Money Corrupting Politics Could Get Even Worse

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People stand in line outside the Supreme Court in Washington D.C.,on Tuesday, October 8, 2013, to hear arguments in McCutcheon v. FEC.
People stand in line outside the Supreme Court this morning to hear arguments in McCutcheon v. FEC.

If you think we need more money influencing politics in America, then today could be a great day for you.

The Supreme Court is hearing arguments this morning in McCutcheon v. Federal Election Commission (FEC),  a case challenging the overall limits an individual can donate to political action committees, candidates and parties in a two-year federal election cycle.

Under current law, a person can give up to $46,200 for federal candidates and $70,800 for parties and independent committees during the election cycle. With the support of the Republican National Committee, Shaun McCutcheon, a wealthy conservative donor from Alabama, is challenging the limits, arguing that they’re “unsupported by any cognizable government interest.”

The outcome is considered critical to the future of campaign finance, with many calling it Citizens United 2.0, referring to the 2010 Supreme Court ruling in Citizen United v. FEC  allowing corporations to give political candidates unlimited funds.

A “bad sequel”

In a phone call yesterday the advocacy group Common Cause called the case a “bad sequel” to Citizens United, which paved the way for the most expensive election in history and a flood of negative ads (those of you in swing states will remember how miserable watching TV was last fall).

“If the Court sides with the plaintiff in McCutcheon v. FEC and overturns aggregate contribution limits, a single individual could spend as much as $3.6 million on a single election, enough to buy the attention of the president and every single member of Congress,” Common Cause said.

New research by Demos predicted that if the court rules in favor of McCutcheon, more than $1 billion in additional campaign contributions from a group of elite donors would be added through the 2020 election cycle.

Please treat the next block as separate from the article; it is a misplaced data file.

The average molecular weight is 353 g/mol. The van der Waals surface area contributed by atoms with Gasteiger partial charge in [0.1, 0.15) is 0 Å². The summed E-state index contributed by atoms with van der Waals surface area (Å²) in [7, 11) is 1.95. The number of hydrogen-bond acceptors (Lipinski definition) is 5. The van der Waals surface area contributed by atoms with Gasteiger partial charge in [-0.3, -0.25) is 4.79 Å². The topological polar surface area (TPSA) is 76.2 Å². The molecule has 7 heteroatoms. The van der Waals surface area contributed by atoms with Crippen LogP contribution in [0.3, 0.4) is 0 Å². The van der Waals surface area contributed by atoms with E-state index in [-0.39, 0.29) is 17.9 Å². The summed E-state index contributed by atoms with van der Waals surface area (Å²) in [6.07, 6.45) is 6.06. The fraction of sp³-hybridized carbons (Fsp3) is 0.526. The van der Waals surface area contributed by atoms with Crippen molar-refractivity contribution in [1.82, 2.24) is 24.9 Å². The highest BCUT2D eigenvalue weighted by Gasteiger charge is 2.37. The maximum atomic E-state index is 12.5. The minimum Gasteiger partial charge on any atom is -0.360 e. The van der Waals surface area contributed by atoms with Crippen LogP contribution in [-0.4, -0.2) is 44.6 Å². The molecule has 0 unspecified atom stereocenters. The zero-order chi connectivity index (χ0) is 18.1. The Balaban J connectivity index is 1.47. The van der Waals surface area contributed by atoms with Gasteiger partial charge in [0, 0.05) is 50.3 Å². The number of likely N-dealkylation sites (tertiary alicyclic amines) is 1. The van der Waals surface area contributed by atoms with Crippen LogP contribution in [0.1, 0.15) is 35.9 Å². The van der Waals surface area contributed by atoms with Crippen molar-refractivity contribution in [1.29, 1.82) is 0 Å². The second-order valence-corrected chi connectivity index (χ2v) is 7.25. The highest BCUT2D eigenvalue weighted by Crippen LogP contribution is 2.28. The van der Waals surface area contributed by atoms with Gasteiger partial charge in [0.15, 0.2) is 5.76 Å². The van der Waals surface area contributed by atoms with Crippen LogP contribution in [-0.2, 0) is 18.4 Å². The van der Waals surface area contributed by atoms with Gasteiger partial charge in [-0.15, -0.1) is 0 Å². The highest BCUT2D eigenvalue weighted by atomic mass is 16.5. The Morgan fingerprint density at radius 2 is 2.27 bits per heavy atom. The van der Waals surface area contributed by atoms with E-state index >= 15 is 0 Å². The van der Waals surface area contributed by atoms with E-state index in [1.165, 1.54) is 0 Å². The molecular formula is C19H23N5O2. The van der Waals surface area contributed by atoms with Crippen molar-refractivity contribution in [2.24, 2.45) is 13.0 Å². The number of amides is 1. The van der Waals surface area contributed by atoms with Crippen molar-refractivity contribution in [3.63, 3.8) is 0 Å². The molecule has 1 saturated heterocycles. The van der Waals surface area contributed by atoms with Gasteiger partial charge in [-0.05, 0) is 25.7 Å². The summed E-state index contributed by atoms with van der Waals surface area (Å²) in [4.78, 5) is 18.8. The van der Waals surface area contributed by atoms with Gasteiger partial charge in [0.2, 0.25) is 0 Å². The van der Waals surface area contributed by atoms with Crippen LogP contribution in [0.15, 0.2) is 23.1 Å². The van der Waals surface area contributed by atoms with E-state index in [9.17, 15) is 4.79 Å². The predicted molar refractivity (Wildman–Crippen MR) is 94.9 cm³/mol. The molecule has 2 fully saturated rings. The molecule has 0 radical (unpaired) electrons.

McCutcheon first discussed the idea of a lawsuit with a conservative election lawyer at the 2012 Conservative Political Action Conference, according to a report by The Huffington Post. Since then, he has partnered with the Republican National Committee. Senate Minority Leader Mitch McConnell is also joining the suit as an outside party and will have his own set of lawyers arguing before the Court. In fact, McConnell is scheduled to address the court today, having been granted ten minutes of the hour-long argument. McConnell has his own agenda hoping the court will agree to scrap all contribution caps and allow candidates to accept unlimited donations.

For his part, McCutcheon — founder and CEO of Coalmont Electrical Development, an engineering firm that specializes in the mining industry — wrote in a Politico editorial that ending the limits will not corrupt our democracy but instead is concerned with “practicing democracy and being free.”

For the majority of Americans who don’t have the deep pockets that wealthy donors do, the practice of allowing corporations and individuals to give copious amounts of money to candidates sounds exactly like a corruption of democracy.

That’s why groups like Common Cause will be protesting outside the court today reminding the judges that in a democracy “influence ought to be measured by the merit of ideas – not the size of someone’s bank account.” They’re also calling on the court to overturn the Citizen United v. FEC decision.

Take Action

While protesting in Washington, DC, is unlikely for most of us, here are some petitions you can review to support the cause.

Demos: Stop the Next Citizens United

Common Cause: Overturn Citizens United

Get Involved for a Better America: Change.org petition

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  • Anonymous